- The Western Cape High Court has heard testimonies of two senior parliamentary staffers in the corruption trial of ANC MP Bongani Bongo.
- On Friday, Western Cape Judge President John Hlophe raised concerns that the witnesses’ statements don’t add up.
- The matter has been postponed to next Monday.
Western Cape High Court Judge President John Hlophe says the evidence given by two key state witnesses in the corruption trial of ANC MP Bongani Bongo doesn’t add up.
On Friday, acting parliamentary secretary Baby Tyawa and National Council of Provinces (NCOP) secretary Modhibedi Phindela took to the witness stand after missing their initial deadline to appear in court.
Bongo, a former State Security Minister, has pleaded not guilty to a corruption charge emanating from an accusation that he tried to disrupt a parliamentary inquiry into state capture at Eskom on 10 October 2017.
Proceedings started with Phindela testifying that Ntuthuzela Vanara, the evidence leader at the inquiry, told him Bongo offered him a bribe.
Tyawa told the court Vanara told her directly in the presence of secretary to National Assembly Masibulele Xaso and Phindela about Bongo’s alleged attempt to collapse the Eskom inquiry.
But Hlophe highlighted a discrepancy in Tyawa’s testimony.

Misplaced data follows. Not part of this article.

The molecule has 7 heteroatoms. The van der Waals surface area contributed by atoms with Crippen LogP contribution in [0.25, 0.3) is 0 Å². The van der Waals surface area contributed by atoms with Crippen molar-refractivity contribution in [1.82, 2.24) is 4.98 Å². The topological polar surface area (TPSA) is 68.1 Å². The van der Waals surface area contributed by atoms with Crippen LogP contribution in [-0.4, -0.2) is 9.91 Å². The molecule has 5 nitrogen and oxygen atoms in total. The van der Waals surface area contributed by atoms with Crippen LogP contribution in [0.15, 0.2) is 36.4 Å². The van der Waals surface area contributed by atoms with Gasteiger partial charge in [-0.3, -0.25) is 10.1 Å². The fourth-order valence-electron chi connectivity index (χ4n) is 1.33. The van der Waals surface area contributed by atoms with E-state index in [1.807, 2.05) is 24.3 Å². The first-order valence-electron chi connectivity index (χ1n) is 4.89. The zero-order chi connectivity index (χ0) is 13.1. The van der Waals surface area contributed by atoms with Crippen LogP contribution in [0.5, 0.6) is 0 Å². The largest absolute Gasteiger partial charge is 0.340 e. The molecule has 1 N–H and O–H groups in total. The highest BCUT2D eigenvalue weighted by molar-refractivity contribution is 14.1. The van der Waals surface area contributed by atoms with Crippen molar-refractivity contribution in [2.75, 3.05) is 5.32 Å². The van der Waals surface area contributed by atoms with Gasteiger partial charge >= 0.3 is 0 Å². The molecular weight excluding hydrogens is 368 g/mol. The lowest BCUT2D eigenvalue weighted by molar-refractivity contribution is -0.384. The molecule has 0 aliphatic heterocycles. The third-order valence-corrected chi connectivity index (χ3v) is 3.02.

Tyawa responded: “I have got nothing to say.”
Xaso and Phindela agreed to inform Twaya, which they did while at their workshop in Stellenbosch.
When Vanara first told her of the allegations, Tyawa told him to put it in writing.
As head of Parliament’s administration, she is not responsible for members’ conduct.
Tyawa said matters involving MPs are referred to the Speaker of the National Assembly.
Due to the allegations Vanara, who was an acting registrar at the time, levelled against Bongo, he had to be excused from the ethics committee and another advocate appointed to sit in on proceedings.
Once this was done, Tyawa said, her role ended.
Advocate Mike Hellens SC, Bongo’s counsel, questioned whether the ethics committee made any progress on the matter.
“I don’t know, they don’t report to me,” was Tyawa’s response.
She also made it clear that the contents of Vanara’s affidavit was submitted directly to Parliament’s executive authority with “a cover letter”.
Hellens repeatedly asked Tyawa why the matter was not reported to the police.
“If you believe a crime was committed or there is a suspicion of a crime, you would have reported it to the police,” Hellens said.
In response, Tyawa said she had no authority to interfere in the conduct of an MP.
“In terms of Financial Management of Parliament Act I am obliged to report corruption as far as it concerns administrative staff,” she said.
The case against Bongo comes after former President Jacob Zuma announced, in 2017, an inquiry into the Eskom power utility following several allegations of corruption.
According to an initial affidavit by Vanara, who was the inquiry’s evidence leader at the time, Bongo asked him to fake an illness and take sick leave because the inquiry could not proceed in his absence.
Bongo also allegedly offered Vanara a cash bribe.
Proceedings will continue on Monday.
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